In This Place — Calgary 2004—2011
But it is not the customary view, the postcard tourist view, the souvenir view, the view that lies solely on the surface, oblivious or indifferent to the life that unfolds below that surface, and beyond. This book is about the images, both written and graphic, of the themes that define the city. The overlooked, the feral, the discarded, the unexpected and mysterious. It is about looking backward and forward, inwardly and outwardly, like glimpses through a train window. It is about the images, both written and graphic, that piece together all those the hundreds of little clues to create a grand patchwork that identifies a place you might otherwise not see.
These images are about light – that addictive Calgary light, especially around those sweet hours at the beginning and the end of day. They are about what happens when a shaft of light penetrates a room and cleaves the space in two, a razor edge separating the darkness on the one side and light on the other, the precise place where the photographer chose to place his camera.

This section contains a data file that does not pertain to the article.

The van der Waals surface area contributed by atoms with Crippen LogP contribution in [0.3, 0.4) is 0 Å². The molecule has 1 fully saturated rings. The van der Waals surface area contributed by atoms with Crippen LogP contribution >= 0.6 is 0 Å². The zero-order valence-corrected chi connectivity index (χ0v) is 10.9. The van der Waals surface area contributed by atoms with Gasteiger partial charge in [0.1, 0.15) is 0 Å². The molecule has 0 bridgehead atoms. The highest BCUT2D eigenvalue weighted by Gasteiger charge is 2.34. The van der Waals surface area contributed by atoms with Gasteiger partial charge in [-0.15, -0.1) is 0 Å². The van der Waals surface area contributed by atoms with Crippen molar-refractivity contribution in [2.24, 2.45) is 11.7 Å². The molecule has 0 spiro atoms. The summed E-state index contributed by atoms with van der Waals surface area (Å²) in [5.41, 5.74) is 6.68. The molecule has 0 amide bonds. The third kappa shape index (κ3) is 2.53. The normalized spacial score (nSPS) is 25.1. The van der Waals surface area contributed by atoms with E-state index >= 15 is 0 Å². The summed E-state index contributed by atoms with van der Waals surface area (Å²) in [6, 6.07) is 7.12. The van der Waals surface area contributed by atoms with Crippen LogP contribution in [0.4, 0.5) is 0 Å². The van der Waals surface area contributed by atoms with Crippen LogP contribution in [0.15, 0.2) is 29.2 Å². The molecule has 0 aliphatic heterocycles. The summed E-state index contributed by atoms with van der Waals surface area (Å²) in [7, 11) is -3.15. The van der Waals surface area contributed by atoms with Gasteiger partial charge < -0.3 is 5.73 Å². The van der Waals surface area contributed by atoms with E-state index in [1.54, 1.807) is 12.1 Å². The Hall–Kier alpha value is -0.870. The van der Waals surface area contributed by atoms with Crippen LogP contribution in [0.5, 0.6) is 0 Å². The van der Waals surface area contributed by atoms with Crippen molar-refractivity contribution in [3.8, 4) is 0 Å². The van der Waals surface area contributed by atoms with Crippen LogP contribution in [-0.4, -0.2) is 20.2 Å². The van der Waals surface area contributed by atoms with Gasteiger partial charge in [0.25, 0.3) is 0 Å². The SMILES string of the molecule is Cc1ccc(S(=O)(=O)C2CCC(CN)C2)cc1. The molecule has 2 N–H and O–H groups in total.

These images are about the capturing of all the tiny moments and improbable fragments, all the exquisite little slivers pulled from the stuff of everyday life. They are about the importance of finding beauty, meaning, and mystery in the place you live. These images are about a city that is in the process of transforming itself. They are a little reminder that you cannot take things for granted.
In this Place – Calgary 2006-2012, George Webber and Aritha van Herk, Photo Essay, ISBN 978-1-897181-59-1, 192 pages, Hardcover, 12″ x 9″, $40.00
George Webber, the photographer/author of books on Hutterites (A World Within), natives (People of the Blood ) and the last days of Calgary’s nowdemolished downtown taverns (Last Call ), has turned his lens toward what many feel is his finest work, a portrait of the real Calgary as it approached, then passed, the million mark. In his own words, “Calgary is always becoming something else, moving on, moving up, moving out, making room for something new, breaking your heart in little ways. But perhaps there is something here that no amount of steel and glass and asphalt can conceal. These pictures make me hungry for the way the city was.”